According to a newly released report by the Alabama-based Equal Justice Initiative, between the end of the Civil War and World War II (more specifically the years between 1877 and 1950), nearly 4,000 Black people were lynched in the American South — a number that is almost 1,000 more than what was previously known.

The report, titled “Lynching in America: Confronting the Legacy of Racial Terror,” took at least half a decade of research to complete, and it claims that lynchings were part of a system of racial terror designed to subjugate Black people.

EJI founder Bryan Stevenson spoke with the New York Times about his project to build memorial markers in honor of the thousands of African Americans who were lynched in the South between the aforementioned years:

The process is intended, Mr. Stevenson said, to force people to reckon with the narrative through-line of the country’s vicious racial history, rather than thinking of that history in a short-range, piecemeal way.

“Lynching and the terror era shaped the geography, politics, economics and social characteristics of being black in America during the 20th century,” Mr. Stevenson said, arguing that many participants in the great migration from the South should be thought of as refugees fleeing terrorism rather than people simply seeking work.

According to EJI’s report, the lynchings resulted in millions of Black people being forced to flee the South, which has in turn shaped the geography of black people in America today.

Black people didn’t end up in places like New York, California, Chicago, Detroit, and other non-Southern states and cities because they were seeking opportunities, but due to them fearing being attacked and lynched if they remained in the Jim Crow South.

EJI staff spent thousands of hours over a four-year period researching and documenting where the lynchings actually occurred in the 12 most active lynching states in America: Alabama, Arkansas, Florida, Georgia, Kentucky, Louisiana, Mississippi, North Carolina, South Carolina, Tennessee, Texas, and Virginia.

The report distinguishes “racial terror lynchings” from hangings and mob violence that were the direct result of some criminal trial process or that were committed against non-minorities without the threat of terror.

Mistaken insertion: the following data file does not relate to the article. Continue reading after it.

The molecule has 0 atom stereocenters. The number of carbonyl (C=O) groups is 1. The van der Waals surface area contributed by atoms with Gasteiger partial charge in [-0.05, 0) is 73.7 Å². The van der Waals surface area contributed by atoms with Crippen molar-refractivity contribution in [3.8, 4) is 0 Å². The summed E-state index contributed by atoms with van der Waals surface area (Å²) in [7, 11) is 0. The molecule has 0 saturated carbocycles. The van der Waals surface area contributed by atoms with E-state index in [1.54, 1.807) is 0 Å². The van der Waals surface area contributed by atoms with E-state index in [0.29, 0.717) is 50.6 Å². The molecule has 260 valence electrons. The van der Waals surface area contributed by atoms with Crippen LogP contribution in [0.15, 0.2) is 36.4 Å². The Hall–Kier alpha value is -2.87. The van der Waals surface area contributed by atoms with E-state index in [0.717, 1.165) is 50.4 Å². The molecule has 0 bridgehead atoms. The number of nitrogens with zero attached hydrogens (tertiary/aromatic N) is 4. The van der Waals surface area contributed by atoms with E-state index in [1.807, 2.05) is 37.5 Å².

The EJI’s detailed report also deeply examines specific lynching cases, particularly the disturbing practice of public lynchings, where spectators were given body parts of the dead as souvenirs while vendors sold food and drinks and printed postcards featuring photos of the lynching.

“Large crowds of white people, often numbering in the thousands and including elected officials and prominent citizens, gathered to witness pre-planned, heinous killings that featured prolonged torture, mutilation, dismemberment, and/or burning of the victim.

“White press justified and promoted these carnival-like events, with vendors selling food, printers producing postcards featuring photographs of the lynching and corpse, and the victim’s body parts collected as souvenirs.

“These killings were bold, public acts that implicated the entire community and sent a message that African-Americans were sub-human, their subjugation was to be achieved through any means necessary, and whites who carried out lynchings would face no legal repercussions.”

One example in the report tells the story of Luther Holbert, who was accused of killing a local white landowner in 1904. A mob of angry white people captured Holbert and a Black woman believed to be his wife and they were taken to Doddsville, Mississippi to be lynched before hundreds of white spectators.

“Both victims were tied to a tree and forced to hold out their hands while members of the mob methodically chopped off their fingers and distributed them as souvenirs.

“Next, their ears were cut off. Mr. Holbert was then beaten so severely that his skull was fractured and one of his eyes was left hanging from its socket.

“Members of the mob used a large corkscrew to bore holes into the victims’ bodies and pull out large chunks of ‘quivering flesh,’ after which both victims were thrown onto a raging fire and burned.

“The white men, women, and children present watched the horrific murders while enjoying deviled eggs, lemonade, and whiskey in a picnic-like atmosphere.”


In 2013, the EJI successfully placed three historical markers in Montgomery, Alabama (like the one here) in an effort to give context to the city’s involvement in the domestic slave trade, a move that — as one would imagine — was not fully supported by the Montgomery and Alabama governments.

The group hopes that publicly marking and memorializing lynching sites will “end the silence and inaction” and help with America’s recovery process.

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